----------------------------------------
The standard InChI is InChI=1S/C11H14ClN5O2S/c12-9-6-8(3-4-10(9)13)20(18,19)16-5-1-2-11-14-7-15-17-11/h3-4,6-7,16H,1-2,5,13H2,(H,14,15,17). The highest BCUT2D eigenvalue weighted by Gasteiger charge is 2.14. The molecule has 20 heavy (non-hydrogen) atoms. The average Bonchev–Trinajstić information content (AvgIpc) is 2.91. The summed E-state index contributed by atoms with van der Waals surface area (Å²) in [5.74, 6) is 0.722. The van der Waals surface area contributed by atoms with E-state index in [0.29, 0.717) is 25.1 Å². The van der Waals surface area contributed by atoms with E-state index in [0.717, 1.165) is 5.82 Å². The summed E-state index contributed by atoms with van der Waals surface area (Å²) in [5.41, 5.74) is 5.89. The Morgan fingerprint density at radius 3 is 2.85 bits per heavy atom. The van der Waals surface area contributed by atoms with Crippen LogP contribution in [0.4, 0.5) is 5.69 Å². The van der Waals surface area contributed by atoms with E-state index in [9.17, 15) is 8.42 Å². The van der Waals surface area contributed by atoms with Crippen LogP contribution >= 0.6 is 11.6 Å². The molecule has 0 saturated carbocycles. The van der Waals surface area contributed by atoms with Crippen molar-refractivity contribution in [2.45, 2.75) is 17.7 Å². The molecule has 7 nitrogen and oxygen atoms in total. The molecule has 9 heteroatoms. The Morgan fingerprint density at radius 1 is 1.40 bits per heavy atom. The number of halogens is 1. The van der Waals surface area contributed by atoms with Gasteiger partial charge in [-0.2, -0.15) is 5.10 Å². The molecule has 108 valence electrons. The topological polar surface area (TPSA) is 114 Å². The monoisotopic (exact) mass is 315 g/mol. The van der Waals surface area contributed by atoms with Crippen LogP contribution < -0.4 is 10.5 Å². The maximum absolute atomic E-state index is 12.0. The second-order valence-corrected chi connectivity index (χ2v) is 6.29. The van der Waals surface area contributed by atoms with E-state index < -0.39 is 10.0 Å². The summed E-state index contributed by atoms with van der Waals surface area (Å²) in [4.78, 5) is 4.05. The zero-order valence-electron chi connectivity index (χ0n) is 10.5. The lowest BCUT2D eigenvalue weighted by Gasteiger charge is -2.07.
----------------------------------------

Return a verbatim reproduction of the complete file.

The standard InChI is InChI=1S/C11H14ClN5O2S/c12-9-6-8(3-4-10(9)13)20(18,19)16-5-1-2-11-14-7-15-17-11/h3-4,6-7,16H,1-2,5,13H2,(H,14,15,17). The highest BCUT2D eigenvalue weighted by Gasteiger charge is 2.14. The molecule has 20 heavy (non-hydrogen) atoms. The average Bonchev–Trinajstić information content (AvgIpc) is 2.91. The summed E-state index contributed by atoms with van der Waals surface area (Å²) in [5.74, 6) is 0.722. The van der Waals surface area contributed by atoms with E-state index in [0.29, 0.717) is 25.1 Å². The van der Waals surface area contributed by atoms with E-state index in [0.717, 1.165) is 5.82 Å². The summed E-state index contributed by atoms with van der Waals surface area (Å²) in [5.41, 5.74) is 5.89. The Morgan fingerprint density at radius 3 is 2.85 bits per heavy atom. The van der Waals surface area contributed by atoms with Crippen LogP contribution in [0.4, 0.5) is 5.69 Å². The van der Waals surface area contributed by atoms with E-state index in [9.17, 15) is 8.42 Å². The van der Waals surface area contributed by atoms with Crippen LogP contribution >= 0.6 is 11.6 Å². The molecule has 0 saturated carbocycles. The van der Waals surface area contributed by atoms with Crippen molar-refractivity contribution in [2.45, 2.75) is 17.7 Å². The molecule has 7 nitrogen and oxygen atoms in total. The molecule has 9 heteroatoms. The Morgan fingerprint density at radius 1 is 1.40 bits per heavy atom. The number of halogens is 1. The van der Waals surface area contributed by atoms with Gasteiger partial charge in [-0.2, -0.15) is 5.10 Å². The molecule has 108 valence electrons. The topological polar surface area (TPSA) is 114 Å². The monoisotopic (exact) mass is 315 g/mol. The van der Waals surface area contributed by atoms with Crippen LogP contribution < -0.4 is 10.5 Å². The maximum absolute atomic E-state index is 12.0. The second-order valence-corrected chi connectivity index (χ2v) is 6.29. The van der Waals surface area contributed by atoms with E-state index < -0.39 is 10.0 Å². The summed E-state index contributed by atoms with van der Waals surface area (Å²) in [4.78, 5) is 4.05. The zero-order valence-electron chi connectivity index (χ0n) is 10.5. The lowest BCUT2D eigenvalue weighted by Gasteiger charge is -2.07.